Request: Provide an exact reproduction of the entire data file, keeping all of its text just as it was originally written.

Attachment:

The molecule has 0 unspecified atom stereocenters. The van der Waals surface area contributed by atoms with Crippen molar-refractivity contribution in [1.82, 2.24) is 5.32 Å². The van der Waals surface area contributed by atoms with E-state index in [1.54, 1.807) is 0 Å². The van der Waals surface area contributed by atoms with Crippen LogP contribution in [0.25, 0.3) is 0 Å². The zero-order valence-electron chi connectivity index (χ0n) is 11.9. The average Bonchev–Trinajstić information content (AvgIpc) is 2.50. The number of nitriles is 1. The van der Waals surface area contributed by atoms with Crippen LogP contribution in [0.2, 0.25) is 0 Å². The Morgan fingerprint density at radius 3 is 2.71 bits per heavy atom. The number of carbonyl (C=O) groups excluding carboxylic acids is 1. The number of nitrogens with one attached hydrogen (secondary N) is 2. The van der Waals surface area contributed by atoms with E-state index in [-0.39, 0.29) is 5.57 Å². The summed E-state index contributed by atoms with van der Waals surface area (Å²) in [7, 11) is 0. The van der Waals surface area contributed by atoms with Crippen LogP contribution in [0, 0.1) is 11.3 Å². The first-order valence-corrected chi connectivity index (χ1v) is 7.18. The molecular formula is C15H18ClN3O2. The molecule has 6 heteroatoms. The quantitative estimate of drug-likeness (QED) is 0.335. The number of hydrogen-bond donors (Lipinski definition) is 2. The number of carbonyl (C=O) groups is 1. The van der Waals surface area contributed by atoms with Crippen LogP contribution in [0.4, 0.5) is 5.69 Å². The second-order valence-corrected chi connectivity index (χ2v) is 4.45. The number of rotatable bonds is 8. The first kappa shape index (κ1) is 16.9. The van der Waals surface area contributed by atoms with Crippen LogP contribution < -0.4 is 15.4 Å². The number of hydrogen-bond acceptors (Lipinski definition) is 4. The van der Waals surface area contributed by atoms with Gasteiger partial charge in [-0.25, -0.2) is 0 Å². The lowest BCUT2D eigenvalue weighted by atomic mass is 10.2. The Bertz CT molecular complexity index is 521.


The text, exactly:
The molecule has 0 unspecified atom stereocenters. The van der Waals surface area contributed by atoms with Crippen molar-refractivity contribution in [1.82, 2.24) is 5.32 Å². The van der Waals surface area contributed by atoms with E-state index in [1.54, 1.807) is 0 Å². The van der Waals surface area contributed by atoms with Crippen LogP contribution in [0.25, 0.3) is 0 Å². The zero-order valence-electron chi connectivity index (χ0n) is 11.9. The average Bonchev–Trinajstić information content (AvgIpc) is 2.50. The number of nitriles is 1. The van der Waals surface area contributed by atoms with Crippen LogP contribution in [0.2, 0.25) is 0 Å². The Morgan fingerprint density at radius 3 is 2.71 bits per heavy atom. The number of carbonyl (C=O) groups excluding carboxylic acids is 1. The number of nitrogens with one attached hydrogen (secondary N) is 2. The van der Waals surface area contributed by atoms with E-state index in [-0.39, 0.29) is 5.57 Å². The summed E-state index contributed by atoms with van der Waals surface area (Å²) in [7, 11) is 0. The van der Waals surface area contributed by atoms with Crippen LogP contribution in [0, 0.1) is 11.3 Å². The first-order valence-corrected chi connectivity index (χ1v) is 7.18. The molecular formula is C15H18ClN3O2. The molecule has 6 heteroatoms. The quantitative estimate of drug-likeness (QED) is 0.335. The number of hydrogen-bond donors (Lipinski definition) is 2. The number of carbonyl (C=O) groups is 1. The van der Waals surface area contributed by atoms with Crippen LogP contribution in [0.4, 0.5) is 5.69 Å². The second-order valence-corrected chi connectivity index (χ2v) is 4.45. The number of rotatable bonds is 8. The first kappa shape index (κ1) is 16.9. The van der Waals surface area contributed by atoms with Crippen LogP contribution < -0.4 is 15.4 Å². The number of hydrogen-bond acceptors (Lipinski definition) is 4. The van der Waals surface area contributed by atoms with Gasteiger partial charge in [-0.25, -0.2) is 0 Å². The lowest BCUT2D eigenvalue weighted by atomic mass is 10.2. The Bertz CT molecular complexity index is 521.